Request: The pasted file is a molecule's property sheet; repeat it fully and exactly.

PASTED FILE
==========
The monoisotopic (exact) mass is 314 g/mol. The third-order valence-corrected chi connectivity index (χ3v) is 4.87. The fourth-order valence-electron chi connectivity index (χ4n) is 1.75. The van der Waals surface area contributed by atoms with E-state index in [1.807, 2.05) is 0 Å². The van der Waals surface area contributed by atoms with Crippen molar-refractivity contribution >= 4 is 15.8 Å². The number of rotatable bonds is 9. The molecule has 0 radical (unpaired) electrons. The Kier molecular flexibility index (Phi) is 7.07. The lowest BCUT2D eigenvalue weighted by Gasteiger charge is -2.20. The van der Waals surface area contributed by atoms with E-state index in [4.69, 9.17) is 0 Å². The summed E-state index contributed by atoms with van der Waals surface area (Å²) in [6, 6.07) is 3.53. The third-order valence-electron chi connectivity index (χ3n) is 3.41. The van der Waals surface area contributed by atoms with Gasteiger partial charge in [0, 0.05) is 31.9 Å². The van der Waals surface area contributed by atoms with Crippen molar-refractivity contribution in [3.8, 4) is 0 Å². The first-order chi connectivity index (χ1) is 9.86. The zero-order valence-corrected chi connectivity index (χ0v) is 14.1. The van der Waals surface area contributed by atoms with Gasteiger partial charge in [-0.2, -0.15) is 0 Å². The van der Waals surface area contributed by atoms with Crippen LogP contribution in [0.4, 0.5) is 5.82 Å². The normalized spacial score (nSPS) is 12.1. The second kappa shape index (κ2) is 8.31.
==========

The monoisotopic (exact) mass is 314 g/mol. The third-order valence-corrected chi connectivity index (χ3v) is 4.87. The fourth-order valence-electron chi connectivity index (χ4n) is 1.75. The van der Waals surface area contributed by atoms with E-state index in [1.807, 2.05) is 0 Å². The van der Waals surface area contributed by atoms with Crippen molar-refractivity contribution >= 4 is 15.8 Å². The number of rotatable bonds is 9. The molecule has 0 radical (unpaired) electrons. The Kier molecular flexibility index (Phi) is 7.07. The lowest BCUT2D eigenvalue weighted by Gasteiger charge is -2.20. The van der Waals surface area contributed by atoms with E-state index in [4.69, 9.17) is 0 Å². The summed E-state index contributed by atoms with van der Waals surface area (Å²) in [6, 6.07) is 3.53. The third-order valence-electron chi connectivity index (χ3n) is 3.41. The van der Waals surface area contributed by atoms with Gasteiger partial charge in [0, 0.05) is 31.9 Å². The van der Waals surface area contributed by atoms with Crippen molar-refractivity contribution in [3.8, 4) is 0 Å². The first-order chi connectivity index (χ1) is 9.86. The zero-order valence-corrected chi connectivity index (χ0v) is 14.1. The van der Waals surface area contributed by atoms with Gasteiger partial charge in [-0.2, -0.15) is 0 Å². The van der Waals surface area contributed by atoms with Crippen LogP contribution in [0.4, 0.5) is 5.82 Å². The normalized spacial score (nSPS) is 12.1. The second kappa shape index (κ2) is 8.31.